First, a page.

Tachyus, a provider of data-driven production optimization software to the oil and gas industry, is partnering with the Texas A&M University Department of Petroleum Engineering to deliver new technology to students, faculty and researchers.
Through the partnership, graduate and PhD students within the petroleum engineering department at Texas A&M will have access to the Tachyus platform, which provides a digital transformation, proprietary modeling and optimization techniques that combines machine learning with reservoir physics. Several of the apps are designed to model and optimize enhanced oil recovery (EOR) processes, including waterflooding and carbon dioxide flooding. They allow the prediction of thousands of outcomes in a matter of minutes which allow reservoir engineers to increase production by an average of 10 percent and cut operating costs by more than 40 percent.
Other apps are designed for oil and gas production optimization, such as surface and subsurface back allocation, decline curve analysis and the analysis of optimal infill drilling locations. Each of these apps allow users to increase production, increase recoverable reserves and to improve efficiency.
This technology will be available to assist and provide predictive analytics and insights in research assignments and allow for intelligent data management that delivers precise and comprehensive reporting. With this first-of-its-kind partnership, students will be empowered to experiment within the platform and familiarize themselves with its real-world applications.
“Texas A&M’s Petroleum Engineering Department is a very prestigious institution and was recently ranked by US News & World Report as the top program in the United States. We are thrilled for the opportunity to share our software with their students to assist in their research and modeling/optimization efforts in solving many of the oil and gas industry’s problems” said Tachyus CEO Fernando Gutierrez in a Dec. 8 announcement. “Our hope is to provide students the opportunity to further their industry knowledge and be part of the digital transformation movement we, at Tachyus, are trying to instill into the upstream space. Our platform aims to be a tool that allows students, early on, to become accustomed to modeling and optimization software so that upon entering the workforce they are acquainted and open to a technology forward solution.”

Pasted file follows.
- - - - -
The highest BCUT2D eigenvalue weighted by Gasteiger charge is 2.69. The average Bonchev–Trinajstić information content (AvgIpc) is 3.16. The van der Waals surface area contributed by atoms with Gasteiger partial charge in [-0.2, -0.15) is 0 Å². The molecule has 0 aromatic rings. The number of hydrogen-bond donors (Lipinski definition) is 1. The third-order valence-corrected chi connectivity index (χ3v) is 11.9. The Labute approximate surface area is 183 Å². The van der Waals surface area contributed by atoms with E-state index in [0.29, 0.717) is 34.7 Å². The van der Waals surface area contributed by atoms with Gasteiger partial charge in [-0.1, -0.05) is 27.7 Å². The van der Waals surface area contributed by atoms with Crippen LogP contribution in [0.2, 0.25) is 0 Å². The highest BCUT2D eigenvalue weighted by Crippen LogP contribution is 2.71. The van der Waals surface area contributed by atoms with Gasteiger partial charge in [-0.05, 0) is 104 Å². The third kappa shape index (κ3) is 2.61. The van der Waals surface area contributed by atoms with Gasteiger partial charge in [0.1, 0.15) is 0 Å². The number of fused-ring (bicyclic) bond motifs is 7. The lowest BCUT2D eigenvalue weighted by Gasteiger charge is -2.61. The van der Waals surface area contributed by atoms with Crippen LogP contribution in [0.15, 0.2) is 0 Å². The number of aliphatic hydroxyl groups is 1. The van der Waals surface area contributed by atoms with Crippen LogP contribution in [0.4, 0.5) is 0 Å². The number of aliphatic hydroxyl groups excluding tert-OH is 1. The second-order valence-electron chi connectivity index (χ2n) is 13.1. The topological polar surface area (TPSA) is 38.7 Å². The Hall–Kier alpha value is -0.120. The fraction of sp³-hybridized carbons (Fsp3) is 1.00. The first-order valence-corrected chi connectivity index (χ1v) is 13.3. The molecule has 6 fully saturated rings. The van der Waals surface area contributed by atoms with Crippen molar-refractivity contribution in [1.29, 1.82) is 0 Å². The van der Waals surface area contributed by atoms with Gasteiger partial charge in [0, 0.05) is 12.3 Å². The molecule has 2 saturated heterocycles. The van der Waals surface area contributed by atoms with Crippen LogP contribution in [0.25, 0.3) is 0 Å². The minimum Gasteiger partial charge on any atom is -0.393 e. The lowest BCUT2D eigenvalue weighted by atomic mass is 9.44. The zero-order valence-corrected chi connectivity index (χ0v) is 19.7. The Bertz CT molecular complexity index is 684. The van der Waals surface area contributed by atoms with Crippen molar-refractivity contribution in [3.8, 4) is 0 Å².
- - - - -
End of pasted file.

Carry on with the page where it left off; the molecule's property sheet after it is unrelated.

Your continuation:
This unique partnership marks the beginning of a new wave of a digital forward workforce. Both Tachyus and Texas A&M recognize the role they play within the space to spearhead new initiatives which will reshape the oil and gas industry.
“Tachyus enables engineers, and now our students, to explore production optimization scenarios and recognize optimal operational and development plans resulting in significant cost reductions, production increases and ready-to-use injection strategies,” said Dr. Jeff Spath, Department Head Chair in Petroleum Engineering at Texas A&M University. “Ultimately this exposure to real data solutions and forecasting models will further our student’s value, experience and knowledge as they enter the working world. As the oil and gas industry faces unprecedented difficulties, we look forward to our relationship with Tachyus to drive the upstream space into new possibilities.”
The partnership will be ongoing. Tachyus will work closely with students to identify their specific needs and will then provide a specific TachApp solution to be utilized whether they are looking for waterflood management, probabilistic decline curve analysis, shale optimization, etc.
Tachyus is a developer of production optimization software that is tailored for oil and gas fields operating under secondary and tertiary recovery. This includes waterfloods and steamfloods. The startup, founded in 2013, will use the new injection to accelerate new technology development. The Tachyus platform is used by reservoir and production engineers to analyze historical data and build predictive models that help reveal the best ways to maximize output.Tags: Petroleum Engineering, Tachyus, Texas A&M University